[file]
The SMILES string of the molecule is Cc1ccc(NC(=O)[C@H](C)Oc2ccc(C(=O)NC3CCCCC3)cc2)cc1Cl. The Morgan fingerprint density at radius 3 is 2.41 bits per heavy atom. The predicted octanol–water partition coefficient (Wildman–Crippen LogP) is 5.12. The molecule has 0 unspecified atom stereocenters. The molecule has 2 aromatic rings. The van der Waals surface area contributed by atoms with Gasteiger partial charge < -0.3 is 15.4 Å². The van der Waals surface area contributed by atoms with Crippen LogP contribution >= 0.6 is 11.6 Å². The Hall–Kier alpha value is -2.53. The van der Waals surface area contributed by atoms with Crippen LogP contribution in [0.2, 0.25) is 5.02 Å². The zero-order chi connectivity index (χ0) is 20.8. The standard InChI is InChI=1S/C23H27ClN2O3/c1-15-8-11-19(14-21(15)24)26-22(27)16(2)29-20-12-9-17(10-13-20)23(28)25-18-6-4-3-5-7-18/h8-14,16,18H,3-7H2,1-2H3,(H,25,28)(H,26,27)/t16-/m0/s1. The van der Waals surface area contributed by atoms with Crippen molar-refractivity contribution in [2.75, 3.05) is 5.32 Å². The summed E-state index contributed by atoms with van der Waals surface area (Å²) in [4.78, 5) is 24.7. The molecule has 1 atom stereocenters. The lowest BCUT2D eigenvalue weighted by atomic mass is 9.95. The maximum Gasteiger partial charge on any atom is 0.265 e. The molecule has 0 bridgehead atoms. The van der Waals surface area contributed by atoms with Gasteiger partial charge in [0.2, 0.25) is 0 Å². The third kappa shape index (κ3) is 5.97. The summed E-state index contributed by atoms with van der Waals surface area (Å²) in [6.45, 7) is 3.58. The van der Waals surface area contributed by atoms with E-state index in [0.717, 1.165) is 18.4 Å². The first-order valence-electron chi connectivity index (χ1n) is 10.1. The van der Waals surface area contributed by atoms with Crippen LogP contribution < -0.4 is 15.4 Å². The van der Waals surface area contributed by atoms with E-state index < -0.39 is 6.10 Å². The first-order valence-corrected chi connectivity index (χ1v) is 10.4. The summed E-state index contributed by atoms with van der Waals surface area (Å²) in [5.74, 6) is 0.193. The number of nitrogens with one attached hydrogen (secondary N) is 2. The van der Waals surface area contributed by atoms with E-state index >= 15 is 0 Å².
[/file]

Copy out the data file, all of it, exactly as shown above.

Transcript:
The SMILES string of the molecule is Cc1ccc(NC(=O)[C@H](C)Oc2ccc(C(=O)NC3CCCCC3)cc2)cc1Cl. The Morgan fingerprint density at radius 3 is 2.41 bits per heavy atom. The predicted octanol–water partition coefficient (Wildman–Crippen LogP) is 5.12. The molecule has 0 unspecified atom stereocenters. The molecule has 2 aromatic rings. The van der Waals surface area contributed by atoms with Gasteiger partial charge < -0.3 is 15.4 Å². The van der Waals surface area contributed by atoms with Crippen LogP contribution >= 0.6 is 11.6 Å². The Hall–Kier alpha value is -2.53. The van der Waals surface area contributed by atoms with Crippen LogP contribution in [0.2, 0.25) is 5.02 Å². The zero-order chi connectivity index (χ0) is 20.8. The standard InChI is InChI=1S/C23H27ClN2O3/c1-15-8-11-19(14-21(15)24)26-22(27)16(2)29-20-12-9-17(10-13-20)23(28)25-18-6-4-3-5-7-18/h8-14,16,18H,3-7H2,1-2H3,(H,25,28)(H,26,27)/t16-/m0/s1. The van der Waals surface area contributed by atoms with Crippen molar-refractivity contribution in [2.75, 3.05) is 5.32 Å². The summed E-state index contributed by atoms with van der Waals surface area (Å²) in [4.78, 5) is 24.7. The molecule has 1 atom stereocenters. The lowest BCUT2D eigenvalue weighted by atomic mass is 9.95. The maximum Gasteiger partial charge on any atom is 0.265 e. The molecule has 0 bridgehead atoms. The van der Waals surface area contributed by atoms with Gasteiger partial charge in [0.2, 0.25) is 0 Å². The third kappa shape index (κ3) is 5.97. The summed E-state index contributed by atoms with van der Waals surface area (Å²) in [6.45, 7) is 3.58. The van der Waals surface area contributed by atoms with E-state index in [0.717, 1.165) is 18.4 Å². The first-order valence-electron chi connectivity index (χ1n) is 10.1. The van der Waals surface area contributed by atoms with Crippen LogP contribution < -0.4 is 15.4 Å². The van der Waals surface area contributed by atoms with E-state index < -0.39 is 6.10 Å². The first-order valence-corrected chi connectivity index (χ1v) is 10.4. The summed E-state index contributed by atoms with van der Waals surface area (Å²) in [5.74, 6) is 0.193. The number of nitrogens with one attached hydrogen (secondary N) is 2. The van der Waals surface area contributed by atoms with E-state index >= 15 is 0 Å².